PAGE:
This course gives an overview of the relationship of material change, literary form and ideas. Writers include Kafka, Sartre, Brecht and Anna Akhmatova. Imaginative writing in periods of war and oppression, notably Stalinism, Nazism and the Holocaust.

MUSC 301 (3)
Music in the Age of Mozart
Although the course provides an overview of the whole Baroque and Classical period, emphasis is laid on Mozart, Salzburg’s genius loci, and students will be able to re-live much of what is taught by course-related field trips in Salzburg and Vienna.

PHIL 301 (3) fall only
The Modern European Mind
Formative political, social and philosophical ideas of thinkers of past centuries are examined. Writers who originated or popularized them include Kant, Mill, Bentham, Hegel, Marx, Engels and Popper.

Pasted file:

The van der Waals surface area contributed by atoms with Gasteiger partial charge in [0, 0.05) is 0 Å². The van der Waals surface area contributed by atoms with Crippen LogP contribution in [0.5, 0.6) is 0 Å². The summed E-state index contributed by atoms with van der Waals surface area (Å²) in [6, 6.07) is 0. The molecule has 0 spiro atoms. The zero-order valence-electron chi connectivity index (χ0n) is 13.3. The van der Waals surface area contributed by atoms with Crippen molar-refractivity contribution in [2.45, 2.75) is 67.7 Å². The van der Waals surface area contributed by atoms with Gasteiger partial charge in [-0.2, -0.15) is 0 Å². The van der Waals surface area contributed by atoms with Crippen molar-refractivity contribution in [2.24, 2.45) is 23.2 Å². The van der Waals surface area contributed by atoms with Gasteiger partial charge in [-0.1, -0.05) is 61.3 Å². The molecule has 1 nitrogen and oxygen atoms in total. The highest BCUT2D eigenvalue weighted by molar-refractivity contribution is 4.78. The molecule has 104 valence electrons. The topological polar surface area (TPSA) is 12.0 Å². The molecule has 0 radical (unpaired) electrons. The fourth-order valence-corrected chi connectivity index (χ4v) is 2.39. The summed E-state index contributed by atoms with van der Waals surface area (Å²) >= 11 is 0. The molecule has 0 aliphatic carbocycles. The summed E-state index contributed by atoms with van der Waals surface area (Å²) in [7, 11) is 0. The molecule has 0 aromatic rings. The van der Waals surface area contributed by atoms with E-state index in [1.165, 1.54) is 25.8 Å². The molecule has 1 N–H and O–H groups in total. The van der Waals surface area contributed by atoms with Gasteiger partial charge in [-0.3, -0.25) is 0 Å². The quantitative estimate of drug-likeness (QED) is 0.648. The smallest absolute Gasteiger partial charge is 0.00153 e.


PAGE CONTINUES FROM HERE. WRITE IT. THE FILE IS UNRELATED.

SOCI 312 (3)
Contemporary Austrian Culture
Gives students an insight into contemporary Austrian culture with a focus on education, family, ethnicity, political culture, media, the Roman Catholic Church, attitudes to welfare and business and leisure trends. Independent field research and the presentation and discussion of course topics is required.

Courses taught in German

Basic German is used and students are given assistance when required to ensure they fully understand the classes.

GERM/HIST 307 (3)
Hitler und das Dritte Reich/Hitler and the Third Reich
Adolf Hitler is analyzed as a psychological phenomenon and a study in tyranny. His personality is set against the complex historical situation that facilitated his rise to power: the political, economic and social climate that provided a fertile basis for the use of political terror and the first effective employment of mass propaganda as a political weapon.